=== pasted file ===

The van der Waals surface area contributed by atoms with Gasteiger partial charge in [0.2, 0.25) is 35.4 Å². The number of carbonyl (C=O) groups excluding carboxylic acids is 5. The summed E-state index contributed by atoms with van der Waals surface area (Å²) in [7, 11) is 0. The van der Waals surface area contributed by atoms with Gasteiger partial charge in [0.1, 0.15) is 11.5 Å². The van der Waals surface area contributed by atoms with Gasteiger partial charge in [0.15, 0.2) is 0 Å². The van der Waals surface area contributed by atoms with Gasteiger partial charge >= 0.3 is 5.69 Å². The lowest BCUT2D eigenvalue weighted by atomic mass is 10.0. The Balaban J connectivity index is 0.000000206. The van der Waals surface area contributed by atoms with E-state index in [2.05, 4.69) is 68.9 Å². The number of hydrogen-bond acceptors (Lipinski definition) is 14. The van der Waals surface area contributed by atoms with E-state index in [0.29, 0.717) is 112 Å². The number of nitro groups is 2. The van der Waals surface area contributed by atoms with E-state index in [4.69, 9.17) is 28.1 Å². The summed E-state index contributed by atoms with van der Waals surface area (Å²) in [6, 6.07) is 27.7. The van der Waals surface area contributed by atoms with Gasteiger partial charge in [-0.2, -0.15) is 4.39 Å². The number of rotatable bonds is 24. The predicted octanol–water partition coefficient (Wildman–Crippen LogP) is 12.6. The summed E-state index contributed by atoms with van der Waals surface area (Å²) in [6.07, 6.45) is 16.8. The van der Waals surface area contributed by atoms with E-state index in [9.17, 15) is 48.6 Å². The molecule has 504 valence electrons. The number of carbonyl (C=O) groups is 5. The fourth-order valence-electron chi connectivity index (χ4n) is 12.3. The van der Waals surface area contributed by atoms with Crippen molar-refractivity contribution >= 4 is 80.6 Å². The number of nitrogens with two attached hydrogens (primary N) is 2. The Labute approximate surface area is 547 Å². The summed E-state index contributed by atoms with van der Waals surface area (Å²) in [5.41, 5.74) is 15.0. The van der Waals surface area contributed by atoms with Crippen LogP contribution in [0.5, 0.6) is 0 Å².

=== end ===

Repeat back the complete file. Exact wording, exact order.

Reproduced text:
The van der Waals surface area contributed by atoms with Gasteiger partial charge in [0.2, 0.25) is 35.4 Å². The number of carbonyl (C=O) groups excluding carboxylic acids is 5. The summed E-state index contributed by atoms with van der Waals surface area (Å²) in [7, 11) is 0. The van der Waals surface area contributed by atoms with Gasteiger partial charge in [0.1, 0.15) is 11.5 Å². The van der Waals surface area contributed by atoms with Gasteiger partial charge in [0.15, 0.2) is 0 Å². The van der Waals surface area contributed by atoms with Gasteiger partial charge >= 0.3 is 5.69 Å². The lowest BCUT2D eigenvalue weighted by atomic mass is 10.0. The Balaban J connectivity index is 0.000000206. The van der Waals surface area contributed by atoms with E-state index in [2.05, 4.69) is 68.9 Å². The number of hydrogen-bond acceptors (Lipinski definition) is 14. The van der Waals surface area contributed by atoms with E-state index in [0.29, 0.717) is 112 Å². The number of nitro groups is 2. The van der Waals surface area contributed by atoms with E-state index in [4.69, 9.17) is 28.1 Å². The summed E-state index contributed by atoms with van der Waals surface area (Å²) in [6, 6.07) is 27.7. The van der Waals surface area contributed by atoms with Gasteiger partial charge in [-0.2, -0.15) is 4.39 Å². The number of rotatable bonds is 24. The predicted octanol–water partition coefficient (Wildman–Crippen LogP) is 12.6. The summed E-state index contributed by atoms with van der Waals surface area (Å²) in [6.07, 6.45) is 16.8. The van der Waals surface area contributed by atoms with E-state index in [9.17, 15) is 48.6 Å². The molecule has 504 valence electrons. The number of carbonyl (C=O) groups is 5. The fourth-order valence-electron chi connectivity index (χ4n) is 12.3. The van der Waals surface area contributed by atoms with Crippen molar-refractivity contribution >= 4 is 80.6 Å². The number of nitrogens with two attached hydrogens (primary N) is 2. The Labute approximate surface area is 547 Å². The summed E-state index contributed by atoms with van der Waals surface area (Å²) in [5.41, 5.74) is 15.0. The van der Waals surface area contributed by atoms with Crippen LogP contribution in [0.5, 0.6) is 0 Å².